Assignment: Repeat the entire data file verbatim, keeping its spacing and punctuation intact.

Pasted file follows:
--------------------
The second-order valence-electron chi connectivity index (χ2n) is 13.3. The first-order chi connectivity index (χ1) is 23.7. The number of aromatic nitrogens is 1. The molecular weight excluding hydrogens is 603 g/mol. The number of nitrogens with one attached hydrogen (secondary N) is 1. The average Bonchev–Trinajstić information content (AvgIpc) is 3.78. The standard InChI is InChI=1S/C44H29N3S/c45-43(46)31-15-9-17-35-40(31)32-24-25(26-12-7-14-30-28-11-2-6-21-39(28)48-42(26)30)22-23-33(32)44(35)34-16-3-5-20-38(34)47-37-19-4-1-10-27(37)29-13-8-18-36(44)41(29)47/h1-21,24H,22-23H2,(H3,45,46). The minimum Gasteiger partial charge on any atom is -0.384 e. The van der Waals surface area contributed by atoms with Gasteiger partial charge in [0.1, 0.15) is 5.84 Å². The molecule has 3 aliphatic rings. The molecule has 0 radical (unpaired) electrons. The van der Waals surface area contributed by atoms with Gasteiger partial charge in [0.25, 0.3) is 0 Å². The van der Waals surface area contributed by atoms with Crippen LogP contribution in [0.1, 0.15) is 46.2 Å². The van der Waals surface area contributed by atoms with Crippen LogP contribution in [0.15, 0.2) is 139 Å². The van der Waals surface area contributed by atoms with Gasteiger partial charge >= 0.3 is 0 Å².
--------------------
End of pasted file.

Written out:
The second-order valence-electron chi connectivity index (χ2n) is 13.3. The first-order chi connectivity index (χ1) is 23.7. The number of aromatic nitrogens is 1. The molecular weight excluding hydrogens is 603 g/mol. The number of nitrogens with one attached hydrogen (secondary N) is 1. The average Bonchev–Trinajstić information content (AvgIpc) is 3.78. The standard InChI is InChI=1S/C44H29N3S/c45-43(46)31-15-9-17-35-40(31)32-24-25(26-12-7-14-30-28-11-2-6-21-39(28)48-42(26)30)22-23-33(32)44(35)34-16-3-5-20-38(34)47-37-19-4-1-10-27(37)29-13-8-18-36(44)41(29)47/h1-21,24H,22-23H2,(H3,45,46). The minimum Gasteiger partial charge on any atom is -0.384 e. The van der Waals surface area contributed by atoms with Gasteiger partial charge in [0.1, 0.15) is 5.84 Å². The molecule has 3 aliphatic rings. The molecule has 0 radical (unpaired) electrons. The van der Waals surface area contributed by atoms with Gasteiger partial charge in [0.25, 0.3) is 0 Å². The van der Waals surface area contributed by atoms with Crippen LogP contribution in [0.1, 0.15) is 46.2 Å². The van der Waals surface area contributed by atoms with Crippen LogP contribution in [0.15, 0.2) is 139 Å². The van der Waals surface area contributed by atoms with Gasteiger partial charge >= 0.3 is 0 Å².